Digital education: resources and useful links
A summary of various resources from UCL and external sources to inspire and support you in providing multimedia and online education.
1 August 2019
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Main toolkit: Digital education: getting started at UCL
Platforms and tools
The UCL Wiki allows staff and students to co-create and edit web pages. It also contains lots of information about e-learning support for students.
MyPortfolio is a personal learning platform that enables students to blog, create a CV and connect with other students and staff in discussion forums.
UCL Refect is a blogging service for students and staff to use for teaching and learning.
Box of Broadcasts is an off-air TV and radio resource to which UCL subscribes. Students and staff can view or listen to programmes, make clips and playlists, and share with others.
MediaCentral is UCL’s platform for uploading and sharing video and audio. Staff and students can embed the content in web pages and Moodle and share it through social media.
Lecturecast, a system for recording lectures and making them available online. Lecturecast gives students 24-hour access to the taught components of their courses. It also gives you an insight into how different parts of your lectures were received, by showing which sections were watched the most. You can also upload your own media, such as screencasts.
ReadingLists@UCL - create an online reading list for your modules.
My Feedback report. Get your students to submit their work online through Moodle - you, your student, and their personal tutor, can then view all their feedback in one place.
UCL has a licence for LinkedIn Learning (previously called Lynda.com), which contains thousands of online courses in digital technologies.
Arrange an Arena Blended Connected (ABC) Curriculum design workshop to get ideas on how to include digital elements in your module design. There is more in the guide: Module design using ‘ABC’ curriculum design.
See online courses for a selection of available training such as:
- Digital skills (for staff and students)
- Arena Digital course
- Accessible teaching practices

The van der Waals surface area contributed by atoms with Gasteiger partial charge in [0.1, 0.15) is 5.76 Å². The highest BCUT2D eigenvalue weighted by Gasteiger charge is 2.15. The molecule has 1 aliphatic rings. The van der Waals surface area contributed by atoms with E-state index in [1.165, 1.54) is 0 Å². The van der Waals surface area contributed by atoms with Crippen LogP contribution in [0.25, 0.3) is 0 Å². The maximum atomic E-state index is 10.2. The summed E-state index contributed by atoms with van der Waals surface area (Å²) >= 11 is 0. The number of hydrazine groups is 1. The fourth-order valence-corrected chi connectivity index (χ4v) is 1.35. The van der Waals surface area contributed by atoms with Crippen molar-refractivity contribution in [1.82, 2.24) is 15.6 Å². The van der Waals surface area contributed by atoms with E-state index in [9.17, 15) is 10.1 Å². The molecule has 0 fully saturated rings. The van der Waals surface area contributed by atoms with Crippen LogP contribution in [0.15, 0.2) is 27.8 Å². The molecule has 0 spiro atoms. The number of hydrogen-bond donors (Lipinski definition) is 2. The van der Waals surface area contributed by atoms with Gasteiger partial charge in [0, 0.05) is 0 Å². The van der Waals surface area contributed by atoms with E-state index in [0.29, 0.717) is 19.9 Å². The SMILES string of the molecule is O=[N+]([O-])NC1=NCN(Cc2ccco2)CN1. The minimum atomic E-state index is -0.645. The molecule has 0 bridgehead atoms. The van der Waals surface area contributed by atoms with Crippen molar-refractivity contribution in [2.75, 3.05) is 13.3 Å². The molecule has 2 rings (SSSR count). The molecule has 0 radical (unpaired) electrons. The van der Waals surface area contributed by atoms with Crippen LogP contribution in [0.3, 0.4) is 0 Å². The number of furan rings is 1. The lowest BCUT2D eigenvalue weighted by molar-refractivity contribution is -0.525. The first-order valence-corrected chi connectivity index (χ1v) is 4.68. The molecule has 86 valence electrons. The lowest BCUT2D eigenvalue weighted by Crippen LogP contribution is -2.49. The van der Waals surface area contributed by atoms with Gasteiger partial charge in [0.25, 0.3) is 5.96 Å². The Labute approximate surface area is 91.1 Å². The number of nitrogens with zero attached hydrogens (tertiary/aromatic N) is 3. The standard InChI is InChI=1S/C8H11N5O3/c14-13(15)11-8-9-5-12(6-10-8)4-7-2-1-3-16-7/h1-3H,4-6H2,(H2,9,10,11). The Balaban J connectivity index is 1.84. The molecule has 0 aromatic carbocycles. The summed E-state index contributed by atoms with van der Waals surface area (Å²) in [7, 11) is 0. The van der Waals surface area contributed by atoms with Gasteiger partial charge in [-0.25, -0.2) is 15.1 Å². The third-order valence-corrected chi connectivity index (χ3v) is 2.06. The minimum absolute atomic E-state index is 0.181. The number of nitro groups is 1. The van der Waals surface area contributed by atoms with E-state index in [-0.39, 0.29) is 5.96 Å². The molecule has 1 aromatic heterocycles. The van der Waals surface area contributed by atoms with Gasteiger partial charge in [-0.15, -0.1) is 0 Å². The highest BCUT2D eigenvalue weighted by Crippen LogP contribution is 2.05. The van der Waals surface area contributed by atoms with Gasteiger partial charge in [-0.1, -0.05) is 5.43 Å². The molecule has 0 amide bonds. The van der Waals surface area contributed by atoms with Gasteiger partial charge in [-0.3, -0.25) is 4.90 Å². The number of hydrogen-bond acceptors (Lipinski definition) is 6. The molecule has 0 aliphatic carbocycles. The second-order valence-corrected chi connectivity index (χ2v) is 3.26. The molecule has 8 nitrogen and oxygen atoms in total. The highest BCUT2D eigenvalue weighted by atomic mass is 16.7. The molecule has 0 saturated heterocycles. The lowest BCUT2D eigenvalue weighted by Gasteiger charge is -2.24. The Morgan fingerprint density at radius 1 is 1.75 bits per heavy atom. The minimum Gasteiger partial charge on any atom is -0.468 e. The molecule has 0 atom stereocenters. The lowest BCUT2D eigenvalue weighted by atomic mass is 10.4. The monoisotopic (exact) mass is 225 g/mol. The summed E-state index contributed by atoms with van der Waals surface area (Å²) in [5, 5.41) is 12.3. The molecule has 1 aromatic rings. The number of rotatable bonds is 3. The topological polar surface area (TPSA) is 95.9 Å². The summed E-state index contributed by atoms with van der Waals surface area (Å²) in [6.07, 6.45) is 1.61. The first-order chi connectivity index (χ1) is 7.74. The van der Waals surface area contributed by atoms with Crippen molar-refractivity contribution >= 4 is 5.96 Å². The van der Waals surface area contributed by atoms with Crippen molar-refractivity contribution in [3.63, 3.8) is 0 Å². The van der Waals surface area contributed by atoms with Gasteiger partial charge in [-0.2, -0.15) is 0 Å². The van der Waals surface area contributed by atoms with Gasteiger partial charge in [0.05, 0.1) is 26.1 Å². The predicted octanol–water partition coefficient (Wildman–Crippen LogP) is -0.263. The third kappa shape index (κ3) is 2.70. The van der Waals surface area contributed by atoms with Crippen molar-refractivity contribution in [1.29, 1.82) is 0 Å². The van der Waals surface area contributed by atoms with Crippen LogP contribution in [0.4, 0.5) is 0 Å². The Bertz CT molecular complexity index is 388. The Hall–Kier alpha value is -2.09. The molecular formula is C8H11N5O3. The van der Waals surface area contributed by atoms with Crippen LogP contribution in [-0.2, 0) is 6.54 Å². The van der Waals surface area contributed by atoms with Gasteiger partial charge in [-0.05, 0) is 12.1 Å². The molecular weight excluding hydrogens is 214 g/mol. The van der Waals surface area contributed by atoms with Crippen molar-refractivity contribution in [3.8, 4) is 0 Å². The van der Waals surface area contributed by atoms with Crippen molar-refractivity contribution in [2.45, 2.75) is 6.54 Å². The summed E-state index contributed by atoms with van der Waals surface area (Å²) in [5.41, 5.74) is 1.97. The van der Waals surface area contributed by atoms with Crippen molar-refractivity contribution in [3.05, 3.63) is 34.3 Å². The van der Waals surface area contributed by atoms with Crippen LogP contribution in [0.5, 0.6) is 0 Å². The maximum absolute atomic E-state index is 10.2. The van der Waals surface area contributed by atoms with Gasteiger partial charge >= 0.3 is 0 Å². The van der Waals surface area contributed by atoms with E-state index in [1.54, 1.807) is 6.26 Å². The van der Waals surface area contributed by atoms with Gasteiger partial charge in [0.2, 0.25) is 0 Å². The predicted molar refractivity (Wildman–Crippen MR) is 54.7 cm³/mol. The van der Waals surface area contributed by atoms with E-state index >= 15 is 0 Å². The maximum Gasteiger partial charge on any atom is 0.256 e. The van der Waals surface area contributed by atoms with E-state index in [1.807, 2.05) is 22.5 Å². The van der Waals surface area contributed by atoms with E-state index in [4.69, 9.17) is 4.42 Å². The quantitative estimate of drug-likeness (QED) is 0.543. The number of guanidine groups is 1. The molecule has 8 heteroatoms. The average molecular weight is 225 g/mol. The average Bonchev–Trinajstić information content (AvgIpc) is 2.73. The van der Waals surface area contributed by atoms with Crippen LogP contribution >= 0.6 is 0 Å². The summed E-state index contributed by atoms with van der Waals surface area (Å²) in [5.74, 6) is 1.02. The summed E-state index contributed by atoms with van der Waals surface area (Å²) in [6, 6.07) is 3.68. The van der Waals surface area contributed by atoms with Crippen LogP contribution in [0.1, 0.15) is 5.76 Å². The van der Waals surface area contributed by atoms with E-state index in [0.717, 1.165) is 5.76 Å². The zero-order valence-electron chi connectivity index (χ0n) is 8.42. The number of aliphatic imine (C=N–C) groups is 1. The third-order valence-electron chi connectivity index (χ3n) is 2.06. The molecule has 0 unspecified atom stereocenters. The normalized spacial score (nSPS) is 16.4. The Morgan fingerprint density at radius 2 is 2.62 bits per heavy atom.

Support, guidance and inspiration
UCL E-Learning Wiki is a good first port of call to see the range of digital education technologies available at UCL, and learn how to use them.
UCL E-Learning Baseline for guidance, quality standards and to get more ideas on how to enhance online learning.
Digital Media Service The team can support you by providing design, photographic, digitisation and video production for use in teaching and learning at competitive rates.
Library services UCL Libraries offer a wide range of services to support your teaching activities. Dedicated subject specialists are the first point of contact for departmental and faculty staff.
Library copyright advice Copyright plays a vital role in the use of materials to support teaching and learning. You must consider copyright issues before reusing other people’s material in the classroom or within Moodle.
Open Educational Resources (OER) Open educational resources (OER) can be anything from complete courses to recorded lectures, essay questions, discussion topics or reading lists.
UCL Technology Society offers students the chance to produce digital resources through workshops, classes and hackathons.
Academic Manual brings together all the academic regulations, policies and procedures applicable to all UCL taught and research students. It should be read alongside local regulations and the Scheme of Award for each programme, available from programme and departmental websites and Moodle pages.
Connected Curriculum - our framework for research-based education at UCL. Explore the six dimensions and get tips and advice on how to further enhance your programmes of study.
Developing short courses and continuing professional development (CPD) - a wealth of resources and support for staff who are developing a variety of short courses for external audiences that provide professional or personal development.
Liberating the Curriculum - a UCL initiative to challenge traditional Eurocentric, male dominated curricula and to ensure the work of marginalised scholars on race, sexuality, gender and disability are fairly represented in curricula.
External information and sources
This guide has been produced by the UCL Arena Centre for Research-based Education. You are welcome to use this guide if you are from another educational facility, but you must credit the UCL Arena Centre.